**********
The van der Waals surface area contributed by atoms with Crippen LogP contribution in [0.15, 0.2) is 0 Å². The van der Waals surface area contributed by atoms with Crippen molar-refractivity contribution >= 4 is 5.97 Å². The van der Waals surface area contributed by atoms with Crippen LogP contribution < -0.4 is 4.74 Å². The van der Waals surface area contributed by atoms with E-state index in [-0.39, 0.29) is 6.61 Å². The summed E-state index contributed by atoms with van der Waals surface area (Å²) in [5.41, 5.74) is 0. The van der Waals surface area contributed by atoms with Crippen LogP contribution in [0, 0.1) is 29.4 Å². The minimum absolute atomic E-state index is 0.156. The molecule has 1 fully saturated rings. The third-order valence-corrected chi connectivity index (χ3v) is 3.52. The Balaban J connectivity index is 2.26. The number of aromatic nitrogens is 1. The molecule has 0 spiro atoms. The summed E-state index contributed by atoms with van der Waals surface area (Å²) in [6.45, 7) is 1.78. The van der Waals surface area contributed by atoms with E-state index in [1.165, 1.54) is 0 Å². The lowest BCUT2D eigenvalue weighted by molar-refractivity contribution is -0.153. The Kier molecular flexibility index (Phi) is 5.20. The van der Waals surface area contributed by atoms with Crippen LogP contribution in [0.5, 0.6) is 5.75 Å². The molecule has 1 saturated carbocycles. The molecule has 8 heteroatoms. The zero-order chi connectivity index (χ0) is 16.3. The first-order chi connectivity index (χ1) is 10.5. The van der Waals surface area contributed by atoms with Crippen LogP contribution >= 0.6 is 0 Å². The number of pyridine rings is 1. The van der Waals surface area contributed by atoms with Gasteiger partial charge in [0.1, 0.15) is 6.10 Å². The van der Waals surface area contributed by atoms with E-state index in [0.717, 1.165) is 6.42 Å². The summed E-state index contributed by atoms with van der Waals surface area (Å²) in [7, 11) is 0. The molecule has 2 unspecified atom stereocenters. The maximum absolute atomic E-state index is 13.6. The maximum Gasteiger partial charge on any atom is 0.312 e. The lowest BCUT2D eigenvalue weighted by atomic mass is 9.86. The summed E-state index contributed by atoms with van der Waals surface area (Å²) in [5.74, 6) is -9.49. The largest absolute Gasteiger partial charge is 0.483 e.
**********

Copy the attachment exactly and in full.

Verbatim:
The van der Waals surface area contributed by atoms with Crippen LogP contribution in [0.15, 0.2) is 0 Å². The van der Waals surface area contributed by atoms with Crippen molar-refractivity contribution >= 4 is 5.97 Å². The van der Waals surface area contributed by atoms with Crippen LogP contribution < -0.4 is 4.74 Å². The van der Waals surface area contributed by atoms with E-state index in [-0.39, 0.29) is 6.61 Å². The summed E-state index contributed by atoms with van der Waals surface area (Å²) in [5.41, 5.74) is 0. The van der Waals surface area contributed by atoms with Crippen LogP contribution in [0, 0.1) is 29.4 Å². The minimum absolute atomic E-state index is 0.156. The molecule has 1 fully saturated rings. The third-order valence-corrected chi connectivity index (χ3v) is 3.52. The Balaban J connectivity index is 2.26. The number of aromatic nitrogens is 1. The molecule has 0 spiro atoms. The summed E-state index contributed by atoms with van der Waals surface area (Å²) in [6.45, 7) is 1.78. The van der Waals surface area contributed by atoms with E-state index in [1.165, 1.54) is 0 Å². The lowest BCUT2D eigenvalue weighted by molar-refractivity contribution is -0.153. The Kier molecular flexibility index (Phi) is 5.20. The van der Waals surface area contributed by atoms with Crippen LogP contribution in [0.5, 0.6) is 5.75 Å². The molecule has 1 saturated carbocycles. The molecule has 8 heteroatoms. The zero-order chi connectivity index (χ0) is 16.3. The first-order chi connectivity index (χ1) is 10.5. The van der Waals surface area contributed by atoms with Crippen LogP contribution >= 0.6 is 0 Å². The number of pyridine rings is 1. The van der Waals surface area contributed by atoms with Gasteiger partial charge in [0.1, 0.15) is 6.10 Å². The van der Waals surface area contributed by atoms with E-state index in [0.717, 1.165) is 6.42 Å². The summed E-state index contributed by atoms with van der Waals surface area (Å²) in [7, 11) is 0. The molecule has 2 unspecified atom stereocenters. The maximum absolute atomic E-state index is 13.6. The maximum Gasteiger partial charge on any atom is 0.312 e. The lowest BCUT2D eigenvalue weighted by atomic mass is 9.86. The summed E-state index contributed by atoms with van der Waals surface area (Å²) in [5.74, 6) is -9.49. The largest absolute Gasteiger partial charge is 0.483 e.